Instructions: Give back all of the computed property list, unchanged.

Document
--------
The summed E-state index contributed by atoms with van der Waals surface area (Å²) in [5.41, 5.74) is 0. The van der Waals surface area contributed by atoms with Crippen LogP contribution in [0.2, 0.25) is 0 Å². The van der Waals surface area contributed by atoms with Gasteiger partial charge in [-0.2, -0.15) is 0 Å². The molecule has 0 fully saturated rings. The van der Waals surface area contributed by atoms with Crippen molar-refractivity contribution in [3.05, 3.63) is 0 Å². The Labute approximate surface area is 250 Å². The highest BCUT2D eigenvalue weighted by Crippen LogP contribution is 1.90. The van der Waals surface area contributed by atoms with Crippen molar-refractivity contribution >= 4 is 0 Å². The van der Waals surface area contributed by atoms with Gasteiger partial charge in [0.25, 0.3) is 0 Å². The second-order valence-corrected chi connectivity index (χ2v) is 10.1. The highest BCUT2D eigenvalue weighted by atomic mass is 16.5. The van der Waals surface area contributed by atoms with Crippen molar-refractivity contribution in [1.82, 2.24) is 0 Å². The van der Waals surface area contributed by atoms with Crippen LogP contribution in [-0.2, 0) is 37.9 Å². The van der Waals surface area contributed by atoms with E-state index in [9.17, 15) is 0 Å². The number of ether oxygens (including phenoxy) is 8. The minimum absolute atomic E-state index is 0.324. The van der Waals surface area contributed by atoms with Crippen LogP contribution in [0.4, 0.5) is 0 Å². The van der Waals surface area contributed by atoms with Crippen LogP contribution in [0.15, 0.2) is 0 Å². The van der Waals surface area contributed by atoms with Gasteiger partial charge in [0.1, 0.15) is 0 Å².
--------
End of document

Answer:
The summed E-state index contributed by atoms with van der Waals surface area (Å²) in [5.41, 5.74) is 0. The van der Waals surface area contributed by atoms with Crippen LogP contribution in [0.2, 0.25) is 0 Å². The van der Waals surface area contributed by atoms with Gasteiger partial charge in [-0.2, -0.15) is 0 Å². The molecule has 0 fully saturated rings. The van der Waals surface area contributed by atoms with Crippen molar-refractivity contribution in [3.05, 3.63) is 0 Å². The Labute approximate surface area is 250 Å². The highest BCUT2D eigenvalue weighted by Crippen LogP contribution is 1.90. The van der Waals surface area contributed by atoms with Crippen molar-refractivity contribution >= 4 is 0 Å². The van der Waals surface area contributed by atoms with Gasteiger partial charge in [0.25, 0.3) is 0 Å². The second-order valence-corrected chi connectivity index (χ2v) is 10.1. The highest BCUT2D eigenvalue weighted by atomic mass is 16.5. The van der Waals surface area contributed by atoms with Crippen molar-refractivity contribution in [1.82, 2.24) is 0 Å². The van der Waals surface area contributed by atoms with Crippen LogP contribution in [-0.2, 0) is 37.9 Å². The van der Waals surface area contributed by atoms with E-state index in [9.17, 15) is 0 Å². The number of ether oxygens (including phenoxy) is 8. The minimum absolute atomic E-state index is 0.324. The van der Waals surface area contributed by atoms with Crippen LogP contribution in [0.4, 0.5) is 0 Å². The van der Waals surface area contributed by atoms with Crippen LogP contribution in [0.15, 0.2) is 0 Å². The van der Waals surface area contributed by atoms with Gasteiger partial charge in [0.1, 0.15) is 0 Å².